(Image source: Flickr)

 

BY ZACH TOOMBS

 

It’s a natural disaster on the highest battleground in the world. An estimated 15,000 Pakistani and Indian soldiers reside on the Siachen glacier in the border region of Kashmir. Al Jazeera reports more than 100 Pakistani troops found themselves trapped on that glacier Saturday.

 

“Pakistani soldiers are digging into an avalanche that buried at least 117 troops in the Himalayas. The rescue operation is underway on the Siachen glacier — that in the disputed Kashmir region.”

 

The CBC says — as of Saturday evening in Kashmir — no soldiers have been found alive, but a few casualties have been reported.

 

“The soldiers were stationed at a camp near the glacier where the avalanche hit. So far, at least a dozen bodies have been recovered. The high elevation and harsh weather conditions are making recovery operations difficult and dangerous.”

 

And with rescue efforts underway, BBC World News spoke with Major-General Athar Abbas, a spokesman for the Pakistani military. Abbas says, even by Himalayan standards, this is a big avalanche.

 

“But it’s a very massive level slide. It’s an avalanche of a dimension of 1,000 meters by 1,000 meters. And it is about 70 to 80 feet thick.”

 

Just how high are the troops trapped? Sky News gives us a glimpse.

 

“At an altitude of around 6,000 meters, 20,000 feet, that in itself posing something of a challenge for rescue parties who are on their way today.”

 

Speaking to CNN, General Abbas says communications with the troops buried under the avalanche have been completely severed.

 

“We haven’t been able to establish contact with anyone inside, but we are trying from various areas to approach the exact location … So, we are keeping our fingers crossed on that.”

 

Al Jazeera reports temperatures in Kashmir drop as low as negative 94 degrees Fahrenheit at night. Although the region is hotly contested by Pakistan and India, in the last 18 years, more soldiers at the buried base have died from weather-related incidents than from gunfire.

Avalanche Traps More Than 100 Pakistani Soldiers

by Zach Toombs
0
Transcript
Apr 7, 2012

Avalanche Traps More Than 100 Pakistani Soldiers

(Image source: Flickr)

 

BY ZACH TOOMBS

 

It’s a natural disaster on the highest battleground in the world. An estimated 15,000 Pakistani and Indian soldiers reside on the Siachen glacier in the border region of Kashmir. Al Jazeera reports more than 100 Pakistani troops found themselves trapped on that glacier Saturday.

 

“Pakistani soldiers are digging into an avalanche that buried at least 117 troops in the Himalayas. The rescue operation is underway on the Siachen glacier — that in the disputed Kashmir region.”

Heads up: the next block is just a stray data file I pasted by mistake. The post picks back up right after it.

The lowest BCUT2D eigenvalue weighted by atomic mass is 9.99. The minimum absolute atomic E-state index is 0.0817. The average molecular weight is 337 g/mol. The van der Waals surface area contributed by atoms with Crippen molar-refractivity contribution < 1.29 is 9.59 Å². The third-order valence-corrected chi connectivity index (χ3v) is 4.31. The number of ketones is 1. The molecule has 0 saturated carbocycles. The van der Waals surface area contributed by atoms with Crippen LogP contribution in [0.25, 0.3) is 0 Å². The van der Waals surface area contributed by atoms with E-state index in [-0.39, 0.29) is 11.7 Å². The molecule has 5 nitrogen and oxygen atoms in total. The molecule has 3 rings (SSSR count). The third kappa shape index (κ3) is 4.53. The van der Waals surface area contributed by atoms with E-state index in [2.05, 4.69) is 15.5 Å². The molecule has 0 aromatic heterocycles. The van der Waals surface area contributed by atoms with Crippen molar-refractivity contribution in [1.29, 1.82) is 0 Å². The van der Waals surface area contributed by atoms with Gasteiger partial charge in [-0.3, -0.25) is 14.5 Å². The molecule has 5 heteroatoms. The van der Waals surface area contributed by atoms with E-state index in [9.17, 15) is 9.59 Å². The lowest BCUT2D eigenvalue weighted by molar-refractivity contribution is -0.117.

The CBC says — as of Saturday evening in Kashmir — no soldiers have been found alive, but a few casualties have been reported.

 

“The soldiers were stationed at a camp near the glacier where the avalanche hit. So far, at least a dozen bodies have been recovered. The high elevation and harsh weather conditions are making recovery operations difficult and dangerous.”

 

And with rescue efforts underway, BBC World News spoke with Major-General Athar Abbas, a spokesman for the Pakistani military. Abbas says, even by Himalayan standards, this is a big avalanche.

 

“But it’s a very massive level slide. It’s an avalanche of a dimension of 1,000 meters by 1,000 meters. And it is about 70 to 80 feet thick.”

 

Just how high are the troops trapped? Sky News gives us a glimpse.

 

“At an altitude of around 6,000 meters, 20,000 feet, that in itself posing something of a challenge for rescue parties who are on their way today.”

 

Speaking to CNN, General Abbas says communications with the troops buried under the avalanche have been completely severed.

 

“We haven’t been able to establish contact with anyone inside, but we are trying from various areas to approach the exact location … So, we are keeping our fingers crossed on that.”

 

Al Jazeera reports temperatures in Kashmir drop as low as negative 94 degrees Fahrenheit at night. Although the region is hotly contested by Pakistan and India, in the last 18 years, more soldiers at the buried base have died from weather-related incidents than from gunfire.

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